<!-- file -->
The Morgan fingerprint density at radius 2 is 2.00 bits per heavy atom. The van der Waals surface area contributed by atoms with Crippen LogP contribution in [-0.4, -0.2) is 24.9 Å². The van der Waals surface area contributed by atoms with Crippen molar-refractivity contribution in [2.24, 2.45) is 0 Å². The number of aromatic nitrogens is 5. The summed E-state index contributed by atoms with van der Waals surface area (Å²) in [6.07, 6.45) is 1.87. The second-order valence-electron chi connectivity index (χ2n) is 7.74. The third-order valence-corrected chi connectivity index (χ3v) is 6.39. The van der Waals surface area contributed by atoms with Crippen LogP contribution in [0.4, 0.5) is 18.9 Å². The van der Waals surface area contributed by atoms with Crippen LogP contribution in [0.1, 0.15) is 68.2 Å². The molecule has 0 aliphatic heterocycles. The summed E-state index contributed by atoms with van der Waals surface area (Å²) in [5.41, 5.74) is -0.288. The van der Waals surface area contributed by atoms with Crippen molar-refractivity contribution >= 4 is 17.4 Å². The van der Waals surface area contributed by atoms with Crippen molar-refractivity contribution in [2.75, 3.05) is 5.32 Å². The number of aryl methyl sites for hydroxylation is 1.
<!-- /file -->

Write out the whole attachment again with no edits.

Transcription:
The Morgan fingerprint density at radius 2 is 2.00 bits per heavy atom. The van der Waals surface area contributed by atoms with Crippen LogP contribution in [-0.4, -0.2) is 24.9 Å². The van der Waals surface area contributed by atoms with Crippen molar-refractivity contribution in [2.24, 2.45) is 0 Å². The number of aromatic nitrogens is 5. The summed E-state index contributed by atoms with van der Waals surface area (Å²) in [6.07, 6.45) is 1.87. The second-order valence-electron chi connectivity index (χ2n) is 7.74. The third-order valence-corrected chi connectivity index (χ3v) is 6.39. The van der Waals surface area contributed by atoms with Crippen LogP contribution in [0.4, 0.5) is 18.9 Å². The van der Waals surface area contributed by atoms with Crippen LogP contribution in [0.1, 0.15) is 68.2 Å². The molecule has 0 aliphatic heterocycles. The summed E-state index contributed by atoms with van der Waals surface area (Å²) in [5.41, 5.74) is -0.288. The van der Waals surface area contributed by atoms with Crippen molar-refractivity contribution >= 4 is 17.4 Å². The van der Waals surface area contributed by atoms with Crippen molar-refractivity contribution in [2.75, 3.05) is 5.32 Å². The number of aryl methyl sites for hydroxylation is 1.